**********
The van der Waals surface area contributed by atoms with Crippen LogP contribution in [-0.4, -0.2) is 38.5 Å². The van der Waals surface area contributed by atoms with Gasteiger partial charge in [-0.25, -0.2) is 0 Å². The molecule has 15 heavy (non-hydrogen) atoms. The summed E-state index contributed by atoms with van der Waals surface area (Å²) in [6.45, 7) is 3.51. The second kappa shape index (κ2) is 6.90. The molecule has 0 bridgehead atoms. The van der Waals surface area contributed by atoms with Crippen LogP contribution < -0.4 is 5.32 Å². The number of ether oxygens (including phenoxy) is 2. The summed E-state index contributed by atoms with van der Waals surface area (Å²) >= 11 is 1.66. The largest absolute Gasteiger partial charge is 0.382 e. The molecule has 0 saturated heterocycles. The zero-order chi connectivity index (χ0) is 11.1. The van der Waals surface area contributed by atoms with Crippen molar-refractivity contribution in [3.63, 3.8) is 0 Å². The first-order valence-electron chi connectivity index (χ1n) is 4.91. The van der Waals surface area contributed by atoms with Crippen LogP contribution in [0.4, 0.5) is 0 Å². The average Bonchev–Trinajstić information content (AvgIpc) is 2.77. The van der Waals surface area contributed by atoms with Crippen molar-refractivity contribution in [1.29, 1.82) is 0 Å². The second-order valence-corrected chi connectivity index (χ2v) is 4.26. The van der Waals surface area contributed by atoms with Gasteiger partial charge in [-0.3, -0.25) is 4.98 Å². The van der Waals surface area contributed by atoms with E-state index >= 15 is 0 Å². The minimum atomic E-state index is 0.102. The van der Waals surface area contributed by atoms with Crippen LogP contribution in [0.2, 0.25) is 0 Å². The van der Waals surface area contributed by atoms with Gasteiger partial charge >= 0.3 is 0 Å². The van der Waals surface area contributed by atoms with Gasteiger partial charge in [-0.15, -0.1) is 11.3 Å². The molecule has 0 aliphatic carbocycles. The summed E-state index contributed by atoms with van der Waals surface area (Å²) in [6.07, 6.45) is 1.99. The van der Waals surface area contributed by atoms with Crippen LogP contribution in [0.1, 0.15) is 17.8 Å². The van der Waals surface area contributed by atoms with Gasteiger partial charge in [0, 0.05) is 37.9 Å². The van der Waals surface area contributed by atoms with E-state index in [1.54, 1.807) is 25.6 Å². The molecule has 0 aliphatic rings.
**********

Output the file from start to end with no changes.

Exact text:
The van der Waals surface area contributed by atoms with Crippen LogP contribution in [-0.4, -0.2) is 38.5 Å². The van der Waals surface area contributed by atoms with Gasteiger partial charge in [-0.25, -0.2) is 0 Å². The molecule has 15 heavy (non-hydrogen) atoms. The summed E-state index contributed by atoms with van der Waals surface area (Å²) in [6.45, 7) is 3.51. The second kappa shape index (κ2) is 6.90. The molecule has 0 bridgehead atoms. The van der Waals surface area contributed by atoms with Crippen LogP contribution < -0.4 is 5.32 Å². The number of ether oxygens (including phenoxy) is 2. The summed E-state index contributed by atoms with van der Waals surface area (Å²) >= 11 is 1.66. The largest absolute Gasteiger partial charge is 0.382 e. The molecule has 0 saturated heterocycles. The zero-order chi connectivity index (χ0) is 11.1. The van der Waals surface area contributed by atoms with Crippen molar-refractivity contribution in [3.63, 3.8) is 0 Å². The first-order valence-electron chi connectivity index (χ1n) is 4.91. The van der Waals surface area contributed by atoms with Crippen LogP contribution in [0.4, 0.5) is 0 Å². The average Bonchev–Trinajstić information content (AvgIpc) is 2.77. The van der Waals surface area contributed by atoms with Crippen molar-refractivity contribution in [1.29, 1.82) is 0 Å². The second-order valence-corrected chi connectivity index (χ2v) is 4.26. The van der Waals surface area contributed by atoms with Gasteiger partial charge in [-0.3, -0.25) is 4.98 Å². The van der Waals surface area contributed by atoms with E-state index >= 15 is 0 Å². The minimum atomic E-state index is 0.102. The van der Waals surface area contributed by atoms with Crippen LogP contribution in [0.2, 0.25) is 0 Å². The van der Waals surface area contributed by atoms with Gasteiger partial charge >= 0.3 is 0 Å². The van der Waals surface area contributed by atoms with Gasteiger partial charge in [-0.15, -0.1) is 11.3 Å². The molecule has 0 aliphatic carbocycles. The summed E-state index contributed by atoms with van der Waals surface area (Å²) in [6.07, 6.45) is 1.99. The van der Waals surface area contributed by atoms with Crippen LogP contribution in [0.1, 0.15) is 17.8 Å². The van der Waals surface area contributed by atoms with Gasteiger partial charge in [0, 0.05) is 37.9 Å². The van der Waals surface area contributed by atoms with E-state index in [1.54, 1.807) is 25.6 Å². The molecule has 0 aliphatic rings.